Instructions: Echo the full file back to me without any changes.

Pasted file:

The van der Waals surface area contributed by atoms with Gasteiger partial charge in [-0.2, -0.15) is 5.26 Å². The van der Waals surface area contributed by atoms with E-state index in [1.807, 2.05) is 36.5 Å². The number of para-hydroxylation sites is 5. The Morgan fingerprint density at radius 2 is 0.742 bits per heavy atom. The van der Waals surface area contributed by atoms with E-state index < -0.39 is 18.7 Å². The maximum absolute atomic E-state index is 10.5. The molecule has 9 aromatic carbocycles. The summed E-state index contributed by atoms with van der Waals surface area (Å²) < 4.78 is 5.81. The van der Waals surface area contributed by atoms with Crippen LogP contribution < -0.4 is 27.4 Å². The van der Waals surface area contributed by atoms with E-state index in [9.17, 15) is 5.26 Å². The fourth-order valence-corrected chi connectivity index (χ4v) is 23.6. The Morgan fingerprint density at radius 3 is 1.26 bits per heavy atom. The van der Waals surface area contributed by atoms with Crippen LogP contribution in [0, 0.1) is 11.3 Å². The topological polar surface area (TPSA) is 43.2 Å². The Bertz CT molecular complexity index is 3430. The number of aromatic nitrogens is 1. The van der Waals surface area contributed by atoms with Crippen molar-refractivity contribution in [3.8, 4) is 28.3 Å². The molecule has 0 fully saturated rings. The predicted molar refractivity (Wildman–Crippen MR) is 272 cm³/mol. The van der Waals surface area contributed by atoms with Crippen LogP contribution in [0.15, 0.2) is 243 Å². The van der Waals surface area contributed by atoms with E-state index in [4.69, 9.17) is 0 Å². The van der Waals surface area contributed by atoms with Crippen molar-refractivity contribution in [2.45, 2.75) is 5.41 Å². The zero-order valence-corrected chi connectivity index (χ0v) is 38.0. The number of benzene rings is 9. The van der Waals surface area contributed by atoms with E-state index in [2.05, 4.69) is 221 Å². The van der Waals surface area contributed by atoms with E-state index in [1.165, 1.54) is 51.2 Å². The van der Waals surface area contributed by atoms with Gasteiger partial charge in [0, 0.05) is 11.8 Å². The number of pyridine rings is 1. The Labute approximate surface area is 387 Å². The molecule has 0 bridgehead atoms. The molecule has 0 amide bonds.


The van der Waals surface area contributed by atoms with Gasteiger partial charge in [-0.2, -0.15) is 5.26 Å². The van der Waals surface area contributed by atoms with E-state index in [1.807, 2.05) is 36.5 Å². The number of para-hydroxylation sites is 5. The Morgan fingerprint density at radius 2 is 0.742 bits per heavy atom. The van der Waals surface area contributed by atoms with E-state index < -0.39 is 18.7 Å². The maximum absolute atomic E-state index is 10.5. The molecule has 9 aromatic carbocycles. The summed E-state index contributed by atoms with van der Waals surface area (Å²) < 4.78 is 5.81. The van der Waals surface area contributed by atoms with Crippen LogP contribution < -0.4 is 27.4 Å². The van der Waals surface area contributed by atoms with E-state index in [9.17, 15) is 5.26 Å². The fourth-order valence-corrected chi connectivity index (χ4v) is 23.6. The Morgan fingerprint density at radius 3 is 1.26 bits per heavy atom. The van der Waals surface area contributed by atoms with Crippen LogP contribution in [0, 0.1) is 11.3 Å². The topological polar surface area (TPSA) is 43.2 Å². The Bertz CT molecular complexity index is 3430. The number of aromatic nitrogens is 1. The van der Waals surface area contributed by atoms with Crippen molar-refractivity contribution in [3.8, 4) is 28.3 Å². The molecule has 0 fully saturated rings. The predicted molar refractivity (Wildman–Crippen MR) is 272 cm³/mol. The van der Waals surface area contributed by atoms with Crippen LogP contribution in [0.15, 0.2) is 243 Å². The van der Waals surface area contributed by atoms with E-state index in [4.69, 9.17) is 0 Å². The van der Waals surface area contributed by atoms with Crippen molar-refractivity contribution in [2.45, 2.75) is 5.41 Å². The zero-order valence-corrected chi connectivity index (χ0v) is 38.0. The number of benzene rings is 9. The van der Waals surface area contributed by atoms with E-state index in [2.05, 4.69) is 221 Å². The van der Waals surface area contributed by atoms with E-state index in [1.165, 1.54) is 51.2 Å². The van der Waals surface area contributed by atoms with Gasteiger partial charge in [0, 0.05) is 11.8 Å². The number of pyridine rings is 1. The Labute approximate surface area is 387 Å². The molecule has 0 bridgehead atoms. The molecule has 0 amide bonds.